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Mansour refutes railway privatization, stresses 'public-private partnerships'
Published in Daily News Egypt on 17 - 04 - 2008

CAIRO: On news that the government plans to lease four railway lines to private investors by the end of this year, Minister of Transport Mohamed Mansour confirmed that the government has no plans whatsoever to privatize the national railway system.
"The government does not intend to privatize the national railway transport system by any means, and fares will remain unchanged especially in third class vehicles to protect low-income levels, Mansour recently said in a press statement.
"Any price increase will be in first class tickets only in return for better services.
Growing concerns over the government's ongoing privatization program have touched upon the national railway system, raising fear it might overstrain the poor. In Egypt, poorer segments of the society heavily rely on rail transport to commute from their hometowns to major cities, where employment opportunities are much wealthier.
Prime Minister Ahmed Nazif reiterated earlier this year statements confirming that the government has no intention to privatize the transportation sector, but instead it plans to restructure and revamp the entire sector.
Yet, Al Mal newspaper recently quoted Mansour saying there were plans to lease four railway lines to private investors by the end of the year, linking new suburbs and industrial areas in Cairo and Alexandria with the main cities. Ministry officials could not confirm the news but instead said that the ministry is venturing into public-private partnerships to upgrade the country's road, rail and Nile transport systems.
Under these public-private partnerships, the government seeks to facelift all of Egypt's ports, beginning with major ports in Ain Sokhna, Alexandria, Dekheila, Damietta, and Port Said. Further projects include construction of a new highway that connects Cairo to Marsa Matrouh to Alexandria and Port Said as well as a new ring road that spreads across 400 square km, passing through Suez, Ismalia, Beblis, Banha, and Cairo-Alexandria Desert Road.
The government will also oversee construction of a new Ring Road that connects Shubra El Kheima to Banha, with total investments amounting to LE 750 million. The ministry plans to auction off early next year two new rail lines. The first will run across the Alexandria-Borg Al-Arab Road and the second across the Cairo-Sixth of October City Road.
"Investments have been recently targeting sectors beyond tourism and real estate, which, in our opinion, will have a bigger impact on the economy, and, subsequently, small and mid-cap stocks on the stock exchange, commented Beltone Financial.
Mansour explained last February that Egypt expects to pull in LE 67 billion ($12.2 billion) over the next two years through public-private partnerships in some 30 transport infrastructure projects to sustain economic growth rates.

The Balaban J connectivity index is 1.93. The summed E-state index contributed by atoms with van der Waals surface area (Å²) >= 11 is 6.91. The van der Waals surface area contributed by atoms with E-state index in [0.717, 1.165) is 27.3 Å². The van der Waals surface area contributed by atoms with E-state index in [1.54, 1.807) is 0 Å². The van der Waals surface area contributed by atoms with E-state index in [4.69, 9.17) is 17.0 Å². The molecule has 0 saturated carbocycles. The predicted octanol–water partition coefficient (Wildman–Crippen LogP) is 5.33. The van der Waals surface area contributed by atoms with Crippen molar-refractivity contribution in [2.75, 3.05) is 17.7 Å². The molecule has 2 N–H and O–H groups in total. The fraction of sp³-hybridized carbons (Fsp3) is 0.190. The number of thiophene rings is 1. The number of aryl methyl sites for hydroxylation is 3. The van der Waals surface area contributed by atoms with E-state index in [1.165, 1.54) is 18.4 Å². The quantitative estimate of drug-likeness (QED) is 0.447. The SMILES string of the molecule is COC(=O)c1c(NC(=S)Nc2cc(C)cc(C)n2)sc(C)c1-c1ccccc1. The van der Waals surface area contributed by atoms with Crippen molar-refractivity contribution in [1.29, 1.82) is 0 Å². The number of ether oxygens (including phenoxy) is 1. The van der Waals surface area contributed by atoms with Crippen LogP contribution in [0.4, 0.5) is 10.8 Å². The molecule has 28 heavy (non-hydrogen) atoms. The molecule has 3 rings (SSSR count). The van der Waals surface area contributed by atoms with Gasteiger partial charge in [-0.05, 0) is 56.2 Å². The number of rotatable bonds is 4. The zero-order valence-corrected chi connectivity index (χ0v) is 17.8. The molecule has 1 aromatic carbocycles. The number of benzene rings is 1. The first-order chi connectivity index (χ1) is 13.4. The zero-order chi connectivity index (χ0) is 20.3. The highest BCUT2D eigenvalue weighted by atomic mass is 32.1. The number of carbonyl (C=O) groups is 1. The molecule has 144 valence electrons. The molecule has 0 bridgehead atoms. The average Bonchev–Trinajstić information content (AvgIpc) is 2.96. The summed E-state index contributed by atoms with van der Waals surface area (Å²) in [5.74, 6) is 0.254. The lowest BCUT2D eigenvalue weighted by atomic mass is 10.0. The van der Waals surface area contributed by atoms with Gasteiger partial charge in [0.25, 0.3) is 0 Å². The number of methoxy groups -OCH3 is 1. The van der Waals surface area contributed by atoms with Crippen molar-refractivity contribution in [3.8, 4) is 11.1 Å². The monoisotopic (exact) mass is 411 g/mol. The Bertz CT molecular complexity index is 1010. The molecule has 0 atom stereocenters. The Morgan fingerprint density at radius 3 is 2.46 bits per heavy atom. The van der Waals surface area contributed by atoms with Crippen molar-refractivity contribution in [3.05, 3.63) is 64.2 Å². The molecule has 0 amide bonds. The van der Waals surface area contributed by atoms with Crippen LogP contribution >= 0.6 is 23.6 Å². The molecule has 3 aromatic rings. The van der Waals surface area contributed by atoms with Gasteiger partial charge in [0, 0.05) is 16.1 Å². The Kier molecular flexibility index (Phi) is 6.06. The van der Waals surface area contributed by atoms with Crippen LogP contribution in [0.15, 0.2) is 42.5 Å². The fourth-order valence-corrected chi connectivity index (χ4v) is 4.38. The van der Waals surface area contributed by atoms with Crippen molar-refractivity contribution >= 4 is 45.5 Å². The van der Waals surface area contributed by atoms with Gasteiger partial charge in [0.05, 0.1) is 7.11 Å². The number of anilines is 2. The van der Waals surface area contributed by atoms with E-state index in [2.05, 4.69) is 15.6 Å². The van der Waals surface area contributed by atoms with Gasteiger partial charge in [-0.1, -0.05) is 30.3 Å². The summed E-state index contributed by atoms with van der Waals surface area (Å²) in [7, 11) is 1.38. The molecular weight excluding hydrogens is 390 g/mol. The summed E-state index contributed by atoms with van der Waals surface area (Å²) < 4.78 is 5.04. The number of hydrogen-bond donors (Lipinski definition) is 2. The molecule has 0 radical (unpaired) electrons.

"Egypt can't sustain growth levels without a good transport system. Without a good transport system, how can you get one product from one place to another? How can you export products from one country to another? Mansour said. "If we can't have an efficient transport system, then we [are caught] in a bottleneck.
Egypt's economy grew to more than 7.2 percent, its fastest annual pace in decades. Still, the country's ailing transport infrastructure overburdened economic growth and development. A series of fatal road, rail, and ferry accidents in recent years have sparked public dismay over the government's handling of transport safety.
Of this LE 67 billion, LE 50 billion ($9.1 billion) will be allocated to the maritime transportation sector, and the remaining LE 17 billion will go to roads and railway system. The projects include six river ports in the governorates of Qena, Sohag, Assiut, Gharbiya, and Cairo, Also this year, the ministry plans to offer tenders in four highway projects, two new rail lines, and seven railway stations.
This investment is important for a number of factors, not the least the importance in upgrading Egypt's transport infrastructure, which could act as a bottleneck for economic growth, given the low investment in mass public transport, stated Beltone Financial.
"It is also important because it will employ a significant number of labor force.and help boost the trickle-down effect of Egypt's economic growth, stated the regional investment bank.
Meanwhile, the ministry stated it expects investments of LE 10 billion in renovation of the national railway system. The ministry will also earmark investments of LE 2.5 billion over the next three years towards face-lifting the country's railway tractors and passenger vehicles.


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